Primary school children face increasing racial profiling, according to a new report.
The study by the Claystone think tank exposes the impact of the government’s Prevent programme.
Muslim children as young as nine are under scrutiny that “clearly points to a pattern of ethnic profiling in
counter-radicalisation policy in British schools”.
The report Building Distrust: Religious Profiling in Primary Schools looked at a programme in Waltham Forest in east London.
The Building Resilience through Integration and Trust (BRIT) programme claimed to be concerned only with “community cohesion”.
A council representative told schools that BRIT offered a “rare opportunity to receive free, intensive and wraparound support for some of our most vulnerable families.”
Local parents and teachers raised questions about its real purpose. Yet the council maintained it had nothing to do with Prevent or anti-terrorism.
Email exchanges published following Freedom of Information requests show different. One email is from a council official responsible for the project encouraging schools to join it.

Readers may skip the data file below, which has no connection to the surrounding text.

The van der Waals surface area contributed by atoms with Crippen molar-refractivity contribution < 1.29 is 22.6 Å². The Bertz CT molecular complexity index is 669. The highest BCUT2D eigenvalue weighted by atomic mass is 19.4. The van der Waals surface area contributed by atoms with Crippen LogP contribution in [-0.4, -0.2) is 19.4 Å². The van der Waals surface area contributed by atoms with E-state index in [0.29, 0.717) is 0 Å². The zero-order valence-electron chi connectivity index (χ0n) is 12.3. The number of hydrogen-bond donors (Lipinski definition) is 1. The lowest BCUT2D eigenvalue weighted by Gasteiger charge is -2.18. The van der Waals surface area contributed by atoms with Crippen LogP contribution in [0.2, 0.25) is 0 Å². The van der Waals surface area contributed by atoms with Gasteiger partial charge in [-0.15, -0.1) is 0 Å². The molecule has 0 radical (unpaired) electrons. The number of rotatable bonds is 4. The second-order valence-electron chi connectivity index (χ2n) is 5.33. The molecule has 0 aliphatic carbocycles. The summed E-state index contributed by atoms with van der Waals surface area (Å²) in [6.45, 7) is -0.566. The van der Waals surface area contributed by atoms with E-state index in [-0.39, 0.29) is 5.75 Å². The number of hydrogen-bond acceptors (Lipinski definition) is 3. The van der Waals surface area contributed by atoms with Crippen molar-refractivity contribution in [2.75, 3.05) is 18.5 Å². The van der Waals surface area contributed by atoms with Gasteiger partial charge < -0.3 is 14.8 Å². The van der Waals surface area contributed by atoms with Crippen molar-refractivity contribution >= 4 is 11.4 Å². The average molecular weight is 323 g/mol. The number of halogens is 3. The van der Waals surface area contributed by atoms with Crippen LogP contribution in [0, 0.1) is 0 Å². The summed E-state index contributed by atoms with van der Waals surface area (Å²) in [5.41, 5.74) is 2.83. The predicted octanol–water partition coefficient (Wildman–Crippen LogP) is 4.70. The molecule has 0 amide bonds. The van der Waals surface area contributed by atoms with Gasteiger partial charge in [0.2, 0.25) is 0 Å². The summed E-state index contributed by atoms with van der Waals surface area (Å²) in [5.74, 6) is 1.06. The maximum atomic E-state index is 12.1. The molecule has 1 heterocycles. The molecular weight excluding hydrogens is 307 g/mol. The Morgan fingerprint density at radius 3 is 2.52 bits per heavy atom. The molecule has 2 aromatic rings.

It includes the passage, “Given recent national events, such as the Trojan Horse plot in Birmingham schools, the Rotherham CSE case and international crisis in Syria, Gaza and Iraq, we hope you feel this is both pertinent and timely.”
As the report points out this list of events “seen as relevant to radicalisation only relate to ‘Muslim problems’.”
It did not mention the racist English Defence League, which has a history of activity in the borough.
The programme included a survey supposedly to measure its impact. It was to be anonymous but was an underhand method of identifying children perceived to be on the “pathway” to terrorism.
It asked children to “name your closest friends” and “name the religious faith (if any) of each of your closest friends”.
Follow-up emails from BRIT officials name specific children and propose investigations of their views and family situations on the basis of their responses.
Questions included asking if the pupil agreed with statements such as, “If a student were making fun of my religion, I would try and make him/her stop—even if it required hurting them.”
Many statements referred to religious belief, such as, “The only acceptable religion is my religion.”
That report concluded that there is no evidence “to link perceived psychological vulnerabilities to a risk of becoming a terrorist, indeed, issues surrounding identity are prevalent among children and teenagers in general”.
It criticised Prevent for seeking “to build a picture that British Muslim children are both the ‘suspect would-be terrorist’ and in need of being ‘saved’.”